Then there is also the crowds! The Giant’s Causeway is Northern Ireland’s most well known sight, many make the trip over to this tiny country just for this reason alone! Tours come flooding in at all hours in the day, from morning excursions from Belfast to afternoon day trippers from over in Dublin the flow feels endless.
To have this wonderful spot to yourself requires staying nearby, renting your own car (quite expensive in the uk) and getting up for sunrise. Even then there might be others who hatched the same plan! But here Genh Da Dia is firmly off the beaten track and it is common to have the place entirely to yourself even in the middle of the day. When we arrived the only others there were fishermen parking their coracles on the formations!
A stunning example of nature and a place to see local culture: The Giants Causeway of Vietnam
Made up over over 35,000 interlocking plates that form an undulating cliffside there is a lot more to explore than meets the eye. Each section of the unique formations offers a different view point. Climbing to the top of a stack and looking down over the dramatic scenery or scrambling down into one of the hidden crevices and staring up at this strange and wonderful place, looking in awe at the power of nature. There is something quite mesmerising just sitting back in the sun and watching the waves wash over the unbelievable beehive of rock! Literally the Giants Causeway of Vietnam!
One of the things we loved here was how these formations were used by the local people, its not a designated landmark, protected area or even anything other than everyday life to the fishermen here (though it did receive National Heritage status in 1998) . The fortuitous formations have instead become a useful location from which to launch their coracles, the tiny round boats they use to row out to their much larger ships they keep moored in the ocean. Instead of being surrounded by tourists and souvenir stalls, here instead are locals going about normal life and using this wonderful place as storage for their boats! The Giants Causeway of Vietnam really has that strange combination of looking like Ireland but being typically Vietnamese!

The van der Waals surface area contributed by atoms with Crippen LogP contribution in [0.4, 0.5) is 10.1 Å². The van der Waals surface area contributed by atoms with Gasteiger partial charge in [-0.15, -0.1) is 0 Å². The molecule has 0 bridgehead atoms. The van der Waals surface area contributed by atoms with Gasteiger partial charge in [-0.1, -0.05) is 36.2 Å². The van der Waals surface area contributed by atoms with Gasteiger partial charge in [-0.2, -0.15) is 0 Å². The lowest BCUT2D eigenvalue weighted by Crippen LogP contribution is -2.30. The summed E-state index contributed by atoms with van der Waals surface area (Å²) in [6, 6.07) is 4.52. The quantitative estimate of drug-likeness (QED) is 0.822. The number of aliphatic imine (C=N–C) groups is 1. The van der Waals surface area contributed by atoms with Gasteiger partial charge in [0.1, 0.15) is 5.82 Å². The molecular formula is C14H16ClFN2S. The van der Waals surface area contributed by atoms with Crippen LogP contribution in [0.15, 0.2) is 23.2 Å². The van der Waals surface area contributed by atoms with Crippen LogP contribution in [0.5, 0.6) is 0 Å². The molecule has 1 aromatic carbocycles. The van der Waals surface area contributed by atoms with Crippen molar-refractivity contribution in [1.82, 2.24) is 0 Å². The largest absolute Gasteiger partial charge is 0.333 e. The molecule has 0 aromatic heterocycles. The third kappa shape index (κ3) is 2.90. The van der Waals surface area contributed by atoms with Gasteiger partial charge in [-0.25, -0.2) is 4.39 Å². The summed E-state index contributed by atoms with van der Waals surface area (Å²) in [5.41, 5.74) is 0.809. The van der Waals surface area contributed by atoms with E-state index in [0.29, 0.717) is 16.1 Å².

How to get to Ganh Da Dia/ How much is The Giants Causeway of Vietnam?
Tucked away off the main coastal road if you are travelling between Nha Trang and Hoi An then make sure to stop off. We were based in the city of Quy Nhon for a few days and made the 50km ride over easily in a day. If you want more time to explore the place fully then this is the best way. However the closest city is Tua Hoa, but Quy Nhon as a place does have more to offer visitors and it for us was like Nha Trang but without the tourists!
From Quy Nhon or the north:
If you try searching for driving instructions using the usual methods then you will be redirected around a very long route requiring you to go quite far out of your way to get on to the peninsular on which Ganh Da Dia sits. Online maps don’t recognise the wooden bridge (Cầu gỗ Ô Cọp)! So here it takes a bit of observational skill. Keep an eye out for the bridge after around 38 miles. From here just follow the roads towards the coast, there should be sign posts and map.me/ google maps does work here!
From the south:
From here conventional GPS should work fine as getting on to the peninsular is on route from the main highway. However this way you will miss out on a great experience. If you are continuing North you could head back onto the highway via the wooden bridge (Cầu gỗ Ô Cọp) rather than going back over what would now be a longer route. Once off the highway there should be the usual sign posts and map.me/ google maps does work here!
The bridge (Cầu gỗ Ô Cọp) will cost you around 20,000 to cross. I feel like we were overcharged because we were foreigners so see if you can negotiate any cheaper. But this is less than £1 so we couldn’t really be bothered!
For one motorbike is 5,000 per bike
After being free for many year the local folks have cottoned on to some well informed visitors and began charging. The rate is only 20,000 which again is less than £1.
Have you ever visited one of the few areas like this around the world or Ganh Da Dia?
Read about our visit to the Giant’s Causeway here:
See more from this country:
See more from our backpacking adventures:
Pin for later:
Latest posts by Nicola Hilditch-Short (see all)
- A guide to the bustling, diverse and fascinating Malaysian capital: Kuala Lumpur! - September 22, 2017
- A day in Bandar Seri Begawan: The capital of the tiny country of Brunei on Borneo - September 19, 2017
- The amazing, creative and interactive street art of Georgetown, Penang, Malaysia. - September 16, 2017